TITLE

Surgical Site Infections Associated with Methicillin-Resistant Staphylococcus aureus: Do Postoperative Factors Play a Role?

AUTHOR(S)
Manian, Farrin A.; Meyer, P. Lynn; Senkel, Diane
PUB. DATE
April 2003
SOURCE
Clinical Infectious Diseases;4/1/2003, Vol. 36 Issue 7, p863
SOURCE TYPE
Academic Journal
DOC. TYPE
Article
ABSTRACT
Patients with surgical site infections (SSIs) who underwent surgery during the period of September 1997 through December 1999 and January through July 2001 were retrospectively studied to compare patients infected with methicillin-resistant Staphylococcus aureus (MRSA) with those infected with organisms other than MRSA. Of patients with SSI who had known culture results, 77 (28.5%) of 270 had cultures that yielded MRSA. On univariate analysis, age of ⩾70 years, duration of surgery of ⩾4 h, duration of postoperative antibiotic treatment of >1 day, and discharge to a long-term care facility (LTCF) were significantly associated with MRSA SSI (P < .05 for all). On multivariate analysis, only discharge to an LTCF (odds ratio [OR], 2.3; P = .04) and duration of postoperative antibiotic treatment of >1 day (OR, 2.0; P = .03) were significantly associated with MRSA SSI; there was also a trend toward MRSA SSI being associated with use of a surgical drain for >1 day (P = .078). Postoperative factors may play a more important role in the causation of MRSA SSI than has previously been appreciated.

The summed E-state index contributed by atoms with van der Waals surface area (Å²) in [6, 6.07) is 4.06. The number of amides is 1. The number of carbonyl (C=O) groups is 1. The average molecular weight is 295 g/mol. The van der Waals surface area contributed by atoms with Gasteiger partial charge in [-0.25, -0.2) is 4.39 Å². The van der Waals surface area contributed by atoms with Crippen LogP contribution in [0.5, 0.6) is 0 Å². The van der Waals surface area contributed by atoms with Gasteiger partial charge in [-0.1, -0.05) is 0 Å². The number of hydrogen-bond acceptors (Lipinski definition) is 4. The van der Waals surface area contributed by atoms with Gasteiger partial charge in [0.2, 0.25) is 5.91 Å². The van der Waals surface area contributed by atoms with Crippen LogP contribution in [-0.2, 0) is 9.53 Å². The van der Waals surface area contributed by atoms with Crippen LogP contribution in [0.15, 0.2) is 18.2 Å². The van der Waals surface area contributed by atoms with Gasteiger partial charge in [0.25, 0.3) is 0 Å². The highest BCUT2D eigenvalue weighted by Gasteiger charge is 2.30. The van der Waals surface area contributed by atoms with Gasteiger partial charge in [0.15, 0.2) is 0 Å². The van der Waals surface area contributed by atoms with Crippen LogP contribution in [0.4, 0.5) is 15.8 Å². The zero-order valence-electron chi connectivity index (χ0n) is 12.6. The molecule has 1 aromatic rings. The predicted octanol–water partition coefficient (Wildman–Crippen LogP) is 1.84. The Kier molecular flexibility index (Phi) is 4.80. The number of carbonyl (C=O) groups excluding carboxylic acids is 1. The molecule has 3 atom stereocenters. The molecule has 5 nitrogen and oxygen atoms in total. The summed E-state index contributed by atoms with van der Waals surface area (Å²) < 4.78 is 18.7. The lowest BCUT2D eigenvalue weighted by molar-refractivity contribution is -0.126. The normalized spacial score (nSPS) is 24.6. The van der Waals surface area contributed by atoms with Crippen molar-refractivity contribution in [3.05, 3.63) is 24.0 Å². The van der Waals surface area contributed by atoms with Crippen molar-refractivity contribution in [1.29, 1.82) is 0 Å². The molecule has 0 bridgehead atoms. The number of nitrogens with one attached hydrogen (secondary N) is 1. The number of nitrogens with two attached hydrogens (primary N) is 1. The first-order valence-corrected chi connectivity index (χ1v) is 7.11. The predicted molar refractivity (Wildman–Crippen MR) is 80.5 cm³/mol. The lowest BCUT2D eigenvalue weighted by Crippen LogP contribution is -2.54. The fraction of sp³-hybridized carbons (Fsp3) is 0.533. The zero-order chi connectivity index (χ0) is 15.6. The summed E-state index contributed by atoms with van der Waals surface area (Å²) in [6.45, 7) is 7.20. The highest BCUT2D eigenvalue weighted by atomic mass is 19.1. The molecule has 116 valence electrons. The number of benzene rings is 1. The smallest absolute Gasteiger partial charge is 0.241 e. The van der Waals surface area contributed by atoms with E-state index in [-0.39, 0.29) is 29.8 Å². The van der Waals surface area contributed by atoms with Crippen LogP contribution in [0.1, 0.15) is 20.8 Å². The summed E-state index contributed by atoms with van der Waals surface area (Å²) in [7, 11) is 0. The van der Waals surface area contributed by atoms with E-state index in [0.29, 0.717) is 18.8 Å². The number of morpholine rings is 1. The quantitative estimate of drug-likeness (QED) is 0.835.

ACCESSION #
9423847

 

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